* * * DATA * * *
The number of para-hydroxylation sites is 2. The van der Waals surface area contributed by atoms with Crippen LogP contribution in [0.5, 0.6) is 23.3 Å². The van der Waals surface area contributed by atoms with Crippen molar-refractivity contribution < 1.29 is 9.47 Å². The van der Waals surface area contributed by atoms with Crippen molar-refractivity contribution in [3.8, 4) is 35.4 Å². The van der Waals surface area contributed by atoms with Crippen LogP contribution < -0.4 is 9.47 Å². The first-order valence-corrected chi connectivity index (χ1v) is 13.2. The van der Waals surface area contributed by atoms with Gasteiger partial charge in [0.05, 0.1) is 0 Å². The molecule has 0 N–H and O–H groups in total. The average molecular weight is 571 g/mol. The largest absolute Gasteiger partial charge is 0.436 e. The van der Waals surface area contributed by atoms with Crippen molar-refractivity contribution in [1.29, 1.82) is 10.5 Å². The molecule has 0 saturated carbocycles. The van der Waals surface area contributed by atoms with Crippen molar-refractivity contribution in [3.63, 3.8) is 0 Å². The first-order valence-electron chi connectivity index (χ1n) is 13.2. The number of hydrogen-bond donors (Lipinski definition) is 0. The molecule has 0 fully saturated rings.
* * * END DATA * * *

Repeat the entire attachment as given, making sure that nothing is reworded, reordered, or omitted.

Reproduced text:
The number of para-hydroxylation sites is 2. The van der Waals surface area contributed by atoms with Crippen LogP contribution in [0.5, 0.6) is 23.3 Å². The van der Waals surface area contributed by atoms with Crippen molar-refractivity contribution < 1.29 is 9.47 Å². The van der Waals surface area contributed by atoms with Crippen molar-refractivity contribution in [3.8, 4) is 35.4 Å². The van der Waals surface area contributed by atoms with Crippen LogP contribution < -0.4 is 9.47 Å². The first-order valence-corrected chi connectivity index (χ1v) is 13.2. The van der Waals surface area contributed by atoms with Gasteiger partial charge in [0.05, 0.1) is 0 Å². The molecule has 0 N–H and O–H groups in total. The average molecular weight is 571 g/mol. The largest absolute Gasteiger partial charge is 0.436 e. The van der Waals surface area contributed by atoms with Crippen molar-refractivity contribution in [1.29, 1.82) is 10.5 Å². The molecule has 0 saturated carbocycles. The van der Waals surface area contributed by atoms with Crippen molar-refractivity contribution in [3.63, 3.8) is 0 Å². The first-order valence-electron chi connectivity index (χ1n) is 13.2. The number of hydrogen-bond donors (Lipinski definition) is 0. The molecule has 0 fully saturated rings.